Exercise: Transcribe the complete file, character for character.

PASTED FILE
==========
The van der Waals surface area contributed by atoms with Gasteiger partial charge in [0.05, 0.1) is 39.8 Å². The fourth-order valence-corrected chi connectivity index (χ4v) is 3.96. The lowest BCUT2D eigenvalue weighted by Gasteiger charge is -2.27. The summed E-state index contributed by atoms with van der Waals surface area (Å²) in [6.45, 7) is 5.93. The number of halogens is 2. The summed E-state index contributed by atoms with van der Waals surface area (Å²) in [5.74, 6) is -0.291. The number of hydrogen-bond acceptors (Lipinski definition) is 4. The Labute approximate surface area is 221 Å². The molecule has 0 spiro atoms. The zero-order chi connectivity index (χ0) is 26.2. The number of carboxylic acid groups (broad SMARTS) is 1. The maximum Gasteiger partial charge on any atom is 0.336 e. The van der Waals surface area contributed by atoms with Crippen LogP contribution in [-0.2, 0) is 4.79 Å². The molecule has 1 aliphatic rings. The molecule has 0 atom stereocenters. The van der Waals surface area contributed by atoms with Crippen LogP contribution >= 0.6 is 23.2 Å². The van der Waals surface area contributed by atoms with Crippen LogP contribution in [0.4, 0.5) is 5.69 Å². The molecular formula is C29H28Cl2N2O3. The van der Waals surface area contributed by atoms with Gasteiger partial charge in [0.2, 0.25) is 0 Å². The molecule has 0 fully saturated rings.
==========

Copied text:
The van der Waals surface area contributed by atoms with Gasteiger partial charge in [0.05, 0.1) is 39.8 Å². The fourth-order valence-corrected chi connectivity index (χ4v) is 3.96. The lowest BCUT2D eigenvalue weighted by Gasteiger charge is -2.27. The summed E-state index contributed by atoms with van der Waals surface area (Å²) in [6.45, 7) is 5.93. The number of halogens is 2. The summed E-state index contributed by atoms with van der Waals surface area (Å²) in [5.74, 6) is -0.291. The number of hydrogen-bond acceptors (Lipinski definition) is 4. The Labute approximate surface area is 221 Å². The molecule has 0 spiro atoms. The zero-order chi connectivity index (χ0) is 26.2. The number of carboxylic acid groups (broad SMARTS) is 1. The maximum Gasteiger partial charge on any atom is 0.336 e. The van der Waals surface area contributed by atoms with Crippen LogP contribution in [-0.2, 0) is 4.79 Å². The molecule has 1 aliphatic rings. The molecule has 0 atom stereocenters. The van der Waals surface area contributed by atoms with Crippen LogP contribution >= 0.6 is 23.2 Å². The van der Waals surface area contributed by atoms with Crippen LogP contribution in [0.4, 0.5) is 5.69 Å². The molecular formula is C29H28Cl2N2O3. The van der Waals surface area contributed by atoms with Gasteiger partial charge in [0.2, 0.25) is 0 Å². The molecule has 0 fully saturated rings.